01/25/2008 12:00AM

Too early to evaluate day cards


Turfway Park president Bob Elliston said that results were inconclusive regarding the ongoing experiment of daytime racing on Wednesdays and Thursdays, although there already have been benefits since the track made the switch after the first of the year.

"I'd say it's been up and down, with good days and bad days, although making any kind of decision about it would be premature," Elliston said last week.

For years, Turfway had conducted nighttime programs during the week while racing during daytime hours on weekends and holidays. The basic idea of night racing during the week is to attract horseplayers who otherwise are working during regular business hours. The Florence, Ky., track has retained Friday as its only nighttime program, citing the festive atmosphere the track has worked to foster on those nights.

After years of horsemen and management considering a switch to days, the move was made on Jan. 3.

"It has certainly been more convenient for most of our horsemen and jockeys, and I would imagine for many of our employees and fans," said Elliston. "We even had a program or two that we salvaged because later that night the weather really turned cold on us."

But the most important factor in determining whether daytime racing will become permanent at Turfway is business. Elliston said there has not yet been enough time to see whether all-sources handle on the Turfway simulcast signal will reflect an increase or decrease of significant proportions.

"So far I would just say that, overall, we're happy with the experiment," he said. "But we're only a few weeks into this, so we'll just keep monitoring it as we go along."

Turfway most likely will still conduct night racing during the week for its fall meet in September, when weather is milder and daylight lasts longer. The more pressing question is whether to maintain the current daytime schedule during the four-month span (late November to early April) that encompasses the annual holiday and winter-spring meets.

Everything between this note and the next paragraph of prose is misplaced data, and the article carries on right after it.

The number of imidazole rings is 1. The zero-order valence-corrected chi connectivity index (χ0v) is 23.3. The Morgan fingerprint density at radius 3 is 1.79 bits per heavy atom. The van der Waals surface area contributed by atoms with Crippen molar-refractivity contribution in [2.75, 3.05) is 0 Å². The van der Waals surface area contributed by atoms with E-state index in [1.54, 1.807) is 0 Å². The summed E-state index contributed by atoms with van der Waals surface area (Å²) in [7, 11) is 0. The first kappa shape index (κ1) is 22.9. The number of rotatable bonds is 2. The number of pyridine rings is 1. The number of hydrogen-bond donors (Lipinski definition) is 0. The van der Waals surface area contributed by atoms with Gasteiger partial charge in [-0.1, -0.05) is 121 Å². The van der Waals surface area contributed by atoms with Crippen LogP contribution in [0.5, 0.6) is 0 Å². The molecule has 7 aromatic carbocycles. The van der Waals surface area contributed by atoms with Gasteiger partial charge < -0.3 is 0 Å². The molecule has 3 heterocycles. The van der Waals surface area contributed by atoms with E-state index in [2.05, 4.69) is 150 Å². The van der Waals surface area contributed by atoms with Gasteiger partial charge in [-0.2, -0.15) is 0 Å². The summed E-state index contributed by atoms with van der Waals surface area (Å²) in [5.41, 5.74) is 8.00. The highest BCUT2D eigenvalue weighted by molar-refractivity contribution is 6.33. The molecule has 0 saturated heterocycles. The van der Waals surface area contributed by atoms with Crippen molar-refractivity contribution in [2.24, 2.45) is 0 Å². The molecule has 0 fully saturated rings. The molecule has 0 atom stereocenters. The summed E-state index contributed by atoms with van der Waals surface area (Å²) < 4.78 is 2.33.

Polytrack trouble-free this winter

The Polytrack problems that plagued Turfway for much of last winter - the synthetic surface was "balling up" and sticking to horses' hooves - evidently has been eradicated this year following the adjustments that occurred over the summer.

Elliston said he and other officials are perpetually seeking input from horsemen and jockeys, and there have been no major problems with the surface so far this winter.

"It's been dynamite," he said. "And we ask - every day - for input. Obviously it's something we are always keeping up on."

Last August, the Turfway track crew tilled in an oil-based wax to the Polytrack recipe in what appears to have greatly abated the troubles of the 2007 winter-spring meet.

Pompell off to good start

Tommy Pompell has assumed command atop the jockeys' race through the first three weeks of the winter-spring meet, while the trainers' race has produced no clear-cut leader.

Into Friday night action, Pompell had ridden 19 winners, three more than his closest pursuer, John McKee. Four trainers had sent out five winners, while seven more trainers had registered at least three wins.

* Sunday's feature is a starter allowance race, restricted to 3-year-olds who have won maiden races for a claiming price of $30,000 or less. Pascal, second in each of his last three starts, looks like a deserving favorite among a field of 10 entered in the one-mile race.

* The highlight next Saturday is the $50,000 WEBN Stakes for 3-year-olds. The one-mile WEBN is a local prep for the $100,000 John Battaglia Memorial on March 1. In turn, the Battaglia is the prep for the $500,000 Lane's End Stakes on March 22.